Fountains and Gardens: Powerscourt south of Dublin is probably the grand daddy of them all.

Historic Buildings: Well, you'll be in Ireland. It's hard to spit and miss one. The whole country is historic. For Instance, major ones within a reasonable day's drive headed south out of Dublin of the top of my head...Kilkenny Castle, Rock of Cashel, Cahir Castle and I'm sure I missed about forty in between.

Folk music is pretty easy to find in Ireland but I've head many locals (one of them a major booking agent that I talked to) say that that the best talent has gone to the US because they can make more money. Be prepared to stay up late to pick up some music. Usually it doesn't start until about 10:00 PM. There are pubs in Dublin that cater to the the tourist crowd (the Temple Bar seems to have music running off and on throughout the day on weekends). Be sure to ask at your B&B where the best music will be. Owners are usually very helpful.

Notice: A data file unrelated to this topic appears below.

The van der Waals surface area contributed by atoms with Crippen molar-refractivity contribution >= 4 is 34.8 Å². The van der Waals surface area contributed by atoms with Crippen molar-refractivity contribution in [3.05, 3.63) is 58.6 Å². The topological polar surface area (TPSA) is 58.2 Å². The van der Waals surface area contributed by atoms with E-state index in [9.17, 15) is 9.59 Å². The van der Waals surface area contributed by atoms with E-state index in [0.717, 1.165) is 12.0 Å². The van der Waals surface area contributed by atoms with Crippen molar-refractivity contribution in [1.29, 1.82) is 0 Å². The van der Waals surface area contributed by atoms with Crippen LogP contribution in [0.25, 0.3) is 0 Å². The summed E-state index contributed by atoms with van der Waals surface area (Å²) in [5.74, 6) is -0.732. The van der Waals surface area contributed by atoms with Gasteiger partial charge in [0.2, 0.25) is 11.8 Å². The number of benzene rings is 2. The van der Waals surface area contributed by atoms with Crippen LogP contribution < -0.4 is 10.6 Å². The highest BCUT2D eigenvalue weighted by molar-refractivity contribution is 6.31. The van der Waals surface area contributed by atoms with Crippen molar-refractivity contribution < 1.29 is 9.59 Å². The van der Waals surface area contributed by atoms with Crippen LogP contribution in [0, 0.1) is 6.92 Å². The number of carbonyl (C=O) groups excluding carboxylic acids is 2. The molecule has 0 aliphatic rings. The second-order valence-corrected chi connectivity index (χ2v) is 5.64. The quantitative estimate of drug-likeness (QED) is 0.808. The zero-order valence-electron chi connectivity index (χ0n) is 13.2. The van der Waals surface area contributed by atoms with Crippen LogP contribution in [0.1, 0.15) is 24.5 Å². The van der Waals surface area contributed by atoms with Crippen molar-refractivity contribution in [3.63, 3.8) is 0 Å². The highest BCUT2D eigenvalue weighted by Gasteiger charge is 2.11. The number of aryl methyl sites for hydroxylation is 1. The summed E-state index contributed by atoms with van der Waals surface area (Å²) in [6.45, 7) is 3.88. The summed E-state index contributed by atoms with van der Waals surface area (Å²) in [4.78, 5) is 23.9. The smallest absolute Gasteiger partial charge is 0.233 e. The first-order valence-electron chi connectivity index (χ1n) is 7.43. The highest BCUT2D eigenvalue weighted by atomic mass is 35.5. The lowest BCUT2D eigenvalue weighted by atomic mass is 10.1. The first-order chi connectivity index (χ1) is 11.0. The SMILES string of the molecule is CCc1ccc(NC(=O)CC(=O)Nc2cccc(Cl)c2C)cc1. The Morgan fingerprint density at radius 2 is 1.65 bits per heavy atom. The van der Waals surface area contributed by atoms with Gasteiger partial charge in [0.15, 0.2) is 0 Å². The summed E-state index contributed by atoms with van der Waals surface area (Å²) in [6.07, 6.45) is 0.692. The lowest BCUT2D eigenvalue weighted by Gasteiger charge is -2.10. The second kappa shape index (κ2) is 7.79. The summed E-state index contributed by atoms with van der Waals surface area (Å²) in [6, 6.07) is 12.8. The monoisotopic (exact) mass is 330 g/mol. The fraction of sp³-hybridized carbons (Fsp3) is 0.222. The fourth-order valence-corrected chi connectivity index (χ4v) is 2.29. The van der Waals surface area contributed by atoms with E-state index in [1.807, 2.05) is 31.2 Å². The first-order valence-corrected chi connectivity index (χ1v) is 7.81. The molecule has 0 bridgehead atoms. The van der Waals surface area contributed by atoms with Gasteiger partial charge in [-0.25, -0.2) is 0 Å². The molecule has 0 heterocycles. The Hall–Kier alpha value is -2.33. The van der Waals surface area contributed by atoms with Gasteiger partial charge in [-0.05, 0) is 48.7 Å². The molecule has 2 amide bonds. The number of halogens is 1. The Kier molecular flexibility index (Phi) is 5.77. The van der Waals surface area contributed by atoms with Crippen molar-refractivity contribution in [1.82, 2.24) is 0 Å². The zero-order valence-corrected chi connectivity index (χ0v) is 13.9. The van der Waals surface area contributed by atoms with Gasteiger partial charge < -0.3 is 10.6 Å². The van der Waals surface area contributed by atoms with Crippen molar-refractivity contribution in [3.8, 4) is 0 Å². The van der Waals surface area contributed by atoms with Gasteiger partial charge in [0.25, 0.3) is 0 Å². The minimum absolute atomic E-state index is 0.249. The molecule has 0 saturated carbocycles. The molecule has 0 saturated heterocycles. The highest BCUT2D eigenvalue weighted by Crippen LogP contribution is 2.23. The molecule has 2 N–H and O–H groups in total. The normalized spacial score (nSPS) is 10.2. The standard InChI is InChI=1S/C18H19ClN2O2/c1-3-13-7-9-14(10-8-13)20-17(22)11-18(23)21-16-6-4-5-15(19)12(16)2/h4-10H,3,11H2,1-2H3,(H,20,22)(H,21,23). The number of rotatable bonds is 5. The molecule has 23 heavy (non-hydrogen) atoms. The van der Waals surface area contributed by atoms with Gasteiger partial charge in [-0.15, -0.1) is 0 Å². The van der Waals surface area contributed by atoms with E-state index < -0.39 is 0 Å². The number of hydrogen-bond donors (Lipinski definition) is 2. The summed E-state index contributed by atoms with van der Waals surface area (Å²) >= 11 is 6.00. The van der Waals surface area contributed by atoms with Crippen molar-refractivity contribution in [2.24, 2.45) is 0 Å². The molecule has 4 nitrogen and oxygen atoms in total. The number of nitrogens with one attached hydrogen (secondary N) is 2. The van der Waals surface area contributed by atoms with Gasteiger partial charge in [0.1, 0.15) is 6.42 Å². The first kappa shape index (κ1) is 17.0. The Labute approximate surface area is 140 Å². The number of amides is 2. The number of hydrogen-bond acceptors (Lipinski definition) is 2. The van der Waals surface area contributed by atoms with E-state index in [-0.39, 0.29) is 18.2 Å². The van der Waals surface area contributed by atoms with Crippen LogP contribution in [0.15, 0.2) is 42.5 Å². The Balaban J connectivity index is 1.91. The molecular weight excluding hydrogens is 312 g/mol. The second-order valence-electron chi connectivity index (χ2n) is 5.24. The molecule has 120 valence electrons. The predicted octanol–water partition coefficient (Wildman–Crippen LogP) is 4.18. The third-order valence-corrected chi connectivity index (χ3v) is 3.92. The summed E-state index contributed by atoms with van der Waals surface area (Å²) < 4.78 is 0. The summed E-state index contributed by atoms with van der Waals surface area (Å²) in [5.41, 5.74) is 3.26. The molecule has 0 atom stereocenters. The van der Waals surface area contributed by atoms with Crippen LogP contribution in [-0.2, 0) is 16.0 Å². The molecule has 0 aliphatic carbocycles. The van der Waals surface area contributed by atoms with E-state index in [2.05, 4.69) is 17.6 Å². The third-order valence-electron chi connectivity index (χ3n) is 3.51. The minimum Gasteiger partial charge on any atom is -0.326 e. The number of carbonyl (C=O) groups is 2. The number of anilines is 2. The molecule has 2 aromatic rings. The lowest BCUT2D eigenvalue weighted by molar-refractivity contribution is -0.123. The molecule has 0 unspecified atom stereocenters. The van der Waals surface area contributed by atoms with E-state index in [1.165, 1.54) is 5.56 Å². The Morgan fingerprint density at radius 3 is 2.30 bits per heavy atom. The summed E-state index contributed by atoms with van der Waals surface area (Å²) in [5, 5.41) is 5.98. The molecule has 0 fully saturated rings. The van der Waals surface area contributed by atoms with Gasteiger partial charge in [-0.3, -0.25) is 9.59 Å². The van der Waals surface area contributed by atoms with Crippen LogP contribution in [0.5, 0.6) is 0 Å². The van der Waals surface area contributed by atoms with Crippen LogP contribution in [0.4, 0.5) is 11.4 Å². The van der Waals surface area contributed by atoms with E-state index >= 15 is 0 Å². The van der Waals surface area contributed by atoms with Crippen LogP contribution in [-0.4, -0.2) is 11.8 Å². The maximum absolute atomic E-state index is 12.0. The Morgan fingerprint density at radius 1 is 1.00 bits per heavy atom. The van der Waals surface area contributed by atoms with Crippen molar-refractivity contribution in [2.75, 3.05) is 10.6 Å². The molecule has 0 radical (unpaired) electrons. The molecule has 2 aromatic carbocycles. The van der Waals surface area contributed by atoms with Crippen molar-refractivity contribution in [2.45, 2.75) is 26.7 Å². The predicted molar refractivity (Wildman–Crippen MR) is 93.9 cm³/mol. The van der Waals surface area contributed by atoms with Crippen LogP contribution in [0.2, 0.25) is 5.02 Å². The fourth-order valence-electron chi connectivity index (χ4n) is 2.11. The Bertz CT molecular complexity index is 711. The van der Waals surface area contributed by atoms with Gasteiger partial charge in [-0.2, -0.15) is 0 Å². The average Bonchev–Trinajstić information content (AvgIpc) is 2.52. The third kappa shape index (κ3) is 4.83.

Not sure what you are looking for in traditional neighborhoods. There are beautiful old towns and cities throughout Ireland. Kilkenny is more of a city, Kinsale and Kenmare are wondeful. The list goes on and on. depends on where you are going.

Museums: Dublin will have the edge on that.

Nature walks: There are beautiful walks all over Ireland from the trails along the North Antrim Coast, to the Slieve League in Donegal, to Dingle and the Ring of Kerry and Killarney Natl Park.

So what I can see from your interests, you don't have to spend that much time in Dublin and if this is your first trip, IMHO you shouldn't. To me, it's a first and last night.

Remember, that when you travel to Ireland, you can fly into Shannon and out of Dublin or vice versa for a few bucks less than round trip into Dublin. That might be a good option for you.

Have fun

Bill
 
Sep 18th, 2002, 09:29 AM
  #16  
Rick
Guest
 
Posts: n/a
Keep those kind of detailed inputs coming - I feel a little better now! Started to compile some attractions: kilmainham jail, guinness brewery,
writers museum, o'connell street walk,
national museum, grafton street,the national gallery, merrion square, and the temple bar area.

 
Sep 18th, 2002, 11:10 AM
  #17  
ttt
Guest
 
Posts: n/a
topping it
 
Sep 18th, 2002, 11:13 AM